ACS CQGS introduces course on care of the complex older patient

Older adults, defined here as individuals 65 years and older, comprise the fastest-growing demographic group in the U.S., and as such, the health care workforce has recognized the importance of adapting to this patient population’s specific needs.1 At present, geriatric-specific curricula in medical school, residency, and continuing medical education are limited. As a result, many surgeons lack the requisite knowledge and experience to provide surgical care tailored to this growing population.2,3

The American College of Surgeons (ACS) Coalition for Quality in Geriatric Surgery (CQGS) seeks to improve the quality of care delivered to older surgical patients through the development of a geriatric surgery quality improvement program. This quality program, like others established at the ACS over the past 100 years in trauma, bariatrics, cancer, and pediatrics, will be based on four principles: (1) set the standards, individualized to the patient and supported by the best evidence; (2) provide the right infrastructure; (3) measure outcomes using the right data; and (4) verify that the standards, infrastructure, and data are meeting expectations through external review. A critical component of this effort is providing a high-quality and accessible education program in geriatric surgery for clinicians who provide care to older surgical patients.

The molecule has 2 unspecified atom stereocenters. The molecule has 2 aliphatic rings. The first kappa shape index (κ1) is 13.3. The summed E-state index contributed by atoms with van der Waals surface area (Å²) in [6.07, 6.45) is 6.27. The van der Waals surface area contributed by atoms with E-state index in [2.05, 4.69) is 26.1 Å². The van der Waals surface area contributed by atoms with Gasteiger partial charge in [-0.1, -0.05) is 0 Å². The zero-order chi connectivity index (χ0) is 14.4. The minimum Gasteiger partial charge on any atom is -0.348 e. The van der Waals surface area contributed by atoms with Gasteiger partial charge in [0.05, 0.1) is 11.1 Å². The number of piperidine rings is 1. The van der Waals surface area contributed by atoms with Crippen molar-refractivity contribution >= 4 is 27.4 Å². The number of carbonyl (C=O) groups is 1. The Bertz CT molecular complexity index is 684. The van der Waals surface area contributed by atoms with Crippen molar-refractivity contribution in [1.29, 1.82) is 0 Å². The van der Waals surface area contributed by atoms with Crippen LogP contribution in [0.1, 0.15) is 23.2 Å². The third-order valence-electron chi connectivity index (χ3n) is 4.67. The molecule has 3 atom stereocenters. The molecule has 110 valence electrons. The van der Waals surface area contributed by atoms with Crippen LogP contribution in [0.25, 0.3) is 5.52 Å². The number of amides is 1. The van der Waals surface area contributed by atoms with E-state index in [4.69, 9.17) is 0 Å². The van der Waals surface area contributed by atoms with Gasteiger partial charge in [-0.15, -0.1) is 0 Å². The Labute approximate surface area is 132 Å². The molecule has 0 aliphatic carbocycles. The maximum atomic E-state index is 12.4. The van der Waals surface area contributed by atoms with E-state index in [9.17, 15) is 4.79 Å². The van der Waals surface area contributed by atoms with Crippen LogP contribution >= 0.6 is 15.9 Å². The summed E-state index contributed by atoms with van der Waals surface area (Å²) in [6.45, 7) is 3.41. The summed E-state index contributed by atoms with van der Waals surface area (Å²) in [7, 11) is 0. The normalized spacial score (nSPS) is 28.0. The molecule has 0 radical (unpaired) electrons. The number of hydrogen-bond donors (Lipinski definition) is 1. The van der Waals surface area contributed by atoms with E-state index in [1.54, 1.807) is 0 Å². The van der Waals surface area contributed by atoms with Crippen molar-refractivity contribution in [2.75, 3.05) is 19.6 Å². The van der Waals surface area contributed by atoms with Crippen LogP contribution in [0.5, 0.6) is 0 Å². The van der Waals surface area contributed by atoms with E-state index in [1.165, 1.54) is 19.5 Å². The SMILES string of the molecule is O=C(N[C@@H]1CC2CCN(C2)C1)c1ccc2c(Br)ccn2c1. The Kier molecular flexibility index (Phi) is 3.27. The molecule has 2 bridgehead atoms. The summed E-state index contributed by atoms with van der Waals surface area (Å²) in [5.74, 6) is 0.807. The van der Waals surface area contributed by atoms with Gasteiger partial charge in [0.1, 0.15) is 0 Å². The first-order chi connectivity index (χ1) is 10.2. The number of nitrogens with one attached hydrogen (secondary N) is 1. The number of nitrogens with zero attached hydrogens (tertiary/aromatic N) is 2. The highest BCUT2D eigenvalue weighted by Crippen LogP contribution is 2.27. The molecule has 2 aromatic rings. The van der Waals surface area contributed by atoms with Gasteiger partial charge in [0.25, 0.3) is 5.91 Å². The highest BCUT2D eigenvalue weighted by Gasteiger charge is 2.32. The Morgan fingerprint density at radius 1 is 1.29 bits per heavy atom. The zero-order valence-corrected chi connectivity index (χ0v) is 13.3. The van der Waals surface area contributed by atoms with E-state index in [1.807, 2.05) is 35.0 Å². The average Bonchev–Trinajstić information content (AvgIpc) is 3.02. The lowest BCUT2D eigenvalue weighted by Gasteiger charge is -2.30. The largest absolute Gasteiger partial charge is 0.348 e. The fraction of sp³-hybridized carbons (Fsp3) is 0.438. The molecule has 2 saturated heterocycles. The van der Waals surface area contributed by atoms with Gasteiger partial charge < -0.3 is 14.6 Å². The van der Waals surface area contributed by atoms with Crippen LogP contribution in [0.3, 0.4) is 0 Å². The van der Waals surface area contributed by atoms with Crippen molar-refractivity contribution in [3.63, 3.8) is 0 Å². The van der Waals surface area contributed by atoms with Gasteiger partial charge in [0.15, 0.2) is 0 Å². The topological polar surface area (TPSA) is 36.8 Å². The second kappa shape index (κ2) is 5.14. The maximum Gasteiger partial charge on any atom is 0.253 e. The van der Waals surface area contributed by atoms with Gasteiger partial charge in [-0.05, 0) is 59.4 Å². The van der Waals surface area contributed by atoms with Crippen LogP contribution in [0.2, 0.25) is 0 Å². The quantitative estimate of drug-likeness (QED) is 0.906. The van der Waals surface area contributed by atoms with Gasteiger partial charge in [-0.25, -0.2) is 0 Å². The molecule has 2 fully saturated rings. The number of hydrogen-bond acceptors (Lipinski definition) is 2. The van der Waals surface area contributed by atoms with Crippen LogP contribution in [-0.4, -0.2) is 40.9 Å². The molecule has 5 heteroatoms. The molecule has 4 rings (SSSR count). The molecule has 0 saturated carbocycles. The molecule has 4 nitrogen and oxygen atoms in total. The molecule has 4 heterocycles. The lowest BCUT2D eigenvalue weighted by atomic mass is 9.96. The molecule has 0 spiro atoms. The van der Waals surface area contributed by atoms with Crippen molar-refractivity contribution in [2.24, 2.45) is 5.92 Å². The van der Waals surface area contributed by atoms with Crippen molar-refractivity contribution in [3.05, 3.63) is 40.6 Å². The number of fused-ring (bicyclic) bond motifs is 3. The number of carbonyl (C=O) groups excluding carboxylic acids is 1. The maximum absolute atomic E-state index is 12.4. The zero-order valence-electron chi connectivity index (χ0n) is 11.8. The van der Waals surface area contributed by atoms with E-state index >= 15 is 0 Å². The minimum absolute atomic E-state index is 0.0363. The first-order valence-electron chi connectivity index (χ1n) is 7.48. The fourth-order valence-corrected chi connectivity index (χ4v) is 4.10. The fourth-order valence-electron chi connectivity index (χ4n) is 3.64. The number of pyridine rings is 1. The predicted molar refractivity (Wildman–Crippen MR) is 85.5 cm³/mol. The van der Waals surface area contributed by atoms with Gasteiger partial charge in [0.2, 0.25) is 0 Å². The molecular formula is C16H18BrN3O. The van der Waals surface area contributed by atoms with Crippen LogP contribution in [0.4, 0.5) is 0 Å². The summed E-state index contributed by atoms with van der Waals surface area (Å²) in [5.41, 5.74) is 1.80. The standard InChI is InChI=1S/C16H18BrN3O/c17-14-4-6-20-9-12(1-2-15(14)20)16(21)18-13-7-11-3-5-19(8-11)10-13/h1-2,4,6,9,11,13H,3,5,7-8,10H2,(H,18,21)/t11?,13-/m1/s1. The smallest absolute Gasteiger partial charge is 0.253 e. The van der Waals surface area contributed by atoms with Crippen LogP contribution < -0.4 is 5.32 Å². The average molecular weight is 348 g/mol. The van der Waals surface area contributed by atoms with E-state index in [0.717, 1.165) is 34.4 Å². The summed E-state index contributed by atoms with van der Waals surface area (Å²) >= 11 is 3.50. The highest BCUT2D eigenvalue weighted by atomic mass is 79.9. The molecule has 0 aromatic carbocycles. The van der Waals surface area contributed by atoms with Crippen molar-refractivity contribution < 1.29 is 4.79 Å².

First presentation of new course

The CQGS Geriatric Surgery Quality Program is in its third year of development and scheduled for release in July 2019. As part of the educational program development, the ACS Geriatric Task Force and CQGS created a course designed for surgeons by surgeons—Management of the Complex Older Surgical Patient: Geriatric and Palliative Care. Presented for the first time at Clinical Congress 2017 in San Diego, CA, the course was taught by experts in the field of geriatric surgery and surgical palliative care, and surgeons who have created unique care models for geriatric surgical patients, including the following surgeons: